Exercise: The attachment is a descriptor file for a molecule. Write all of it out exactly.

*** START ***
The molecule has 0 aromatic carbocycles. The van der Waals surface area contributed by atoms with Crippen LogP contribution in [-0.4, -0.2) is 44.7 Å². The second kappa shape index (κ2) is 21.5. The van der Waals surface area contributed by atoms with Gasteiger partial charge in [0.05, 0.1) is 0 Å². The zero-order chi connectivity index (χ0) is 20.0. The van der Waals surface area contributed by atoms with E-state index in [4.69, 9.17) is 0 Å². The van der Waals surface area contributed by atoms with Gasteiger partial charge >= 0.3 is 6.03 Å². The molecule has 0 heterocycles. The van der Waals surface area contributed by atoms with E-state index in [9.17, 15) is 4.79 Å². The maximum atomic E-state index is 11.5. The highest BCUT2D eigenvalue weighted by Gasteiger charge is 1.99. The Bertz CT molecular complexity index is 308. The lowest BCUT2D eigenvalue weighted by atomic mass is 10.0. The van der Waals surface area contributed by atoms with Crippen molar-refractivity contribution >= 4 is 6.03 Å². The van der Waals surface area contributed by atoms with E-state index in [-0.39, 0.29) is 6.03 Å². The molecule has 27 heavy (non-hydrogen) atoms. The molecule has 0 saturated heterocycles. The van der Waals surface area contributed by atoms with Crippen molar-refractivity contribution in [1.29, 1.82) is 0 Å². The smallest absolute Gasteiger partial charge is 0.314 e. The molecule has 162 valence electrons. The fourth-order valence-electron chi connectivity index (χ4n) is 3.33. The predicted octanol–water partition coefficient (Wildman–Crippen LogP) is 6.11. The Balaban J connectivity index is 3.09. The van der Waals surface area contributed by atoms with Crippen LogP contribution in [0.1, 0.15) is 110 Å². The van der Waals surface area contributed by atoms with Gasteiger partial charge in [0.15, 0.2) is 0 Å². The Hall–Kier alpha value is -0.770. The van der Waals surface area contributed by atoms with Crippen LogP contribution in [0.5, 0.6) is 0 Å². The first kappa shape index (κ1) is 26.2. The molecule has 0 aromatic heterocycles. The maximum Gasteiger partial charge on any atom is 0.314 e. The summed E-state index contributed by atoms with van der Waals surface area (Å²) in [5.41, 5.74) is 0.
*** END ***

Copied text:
The molecule has 0 aromatic carbocycles. The van der Waals surface area contributed by atoms with Crippen LogP contribution in [-0.4, -0.2) is 44.7 Å². The second kappa shape index (κ2) is 21.5. The van der Waals surface area contributed by atoms with Gasteiger partial charge in [0.05, 0.1) is 0 Å². The zero-order chi connectivity index (χ0) is 20.0. The van der Waals surface area contributed by atoms with E-state index in [4.69, 9.17) is 0 Å². The van der Waals surface area contributed by atoms with Gasteiger partial charge >= 0.3 is 6.03 Å². The molecule has 0 heterocycles. The van der Waals surface area contributed by atoms with E-state index in [9.17, 15) is 4.79 Å². The maximum atomic E-state index is 11.5. The highest BCUT2D eigenvalue weighted by Gasteiger charge is 1.99. The Bertz CT molecular complexity index is 308. The lowest BCUT2D eigenvalue weighted by atomic mass is 10.0. The van der Waals surface area contributed by atoms with Crippen molar-refractivity contribution >= 4 is 6.03 Å². The van der Waals surface area contributed by atoms with E-state index in [-0.39, 0.29) is 6.03 Å². The molecule has 27 heavy (non-hydrogen) atoms. The molecule has 0 saturated heterocycles. The van der Waals surface area contributed by atoms with Crippen molar-refractivity contribution in [1.29, 1.82) is 0 Å². The smallest absolute Gasteiger partial charge is 0.314 e. The molecule has 162 valence electrons. The fourth-order valence-electron chi connectivity index (χ4n) is 3.33. The predicted octanol–water partition coefficient (Wildman–Crippen LogP) is 6.11. The Balaban J connectivity index is 3.09. The van der Waals surface area contributed by atoms with Crippen LogP contribution in [0.1, 0.15) is 110 Å². The van der Waals surface area contributed by atoms with Gasteiger partial charge in [0.15, 0.2) is 0 Å². The Hall–Kier alpha value is -0.770. The van der Waals surface area contributed by atoms with Crippen LogP contribution in [0.5, 0.6) is 0 Å². The first kappa shape index (κ1) is 26.2. The molecule has 0 aromatic heterocycles. The maximum Gasteiger partial charge on any atom is 0.314 e. The summed E-state index contributed by atoms with van der Waals surface area (Å²) in [5.41, 5.74) is 0.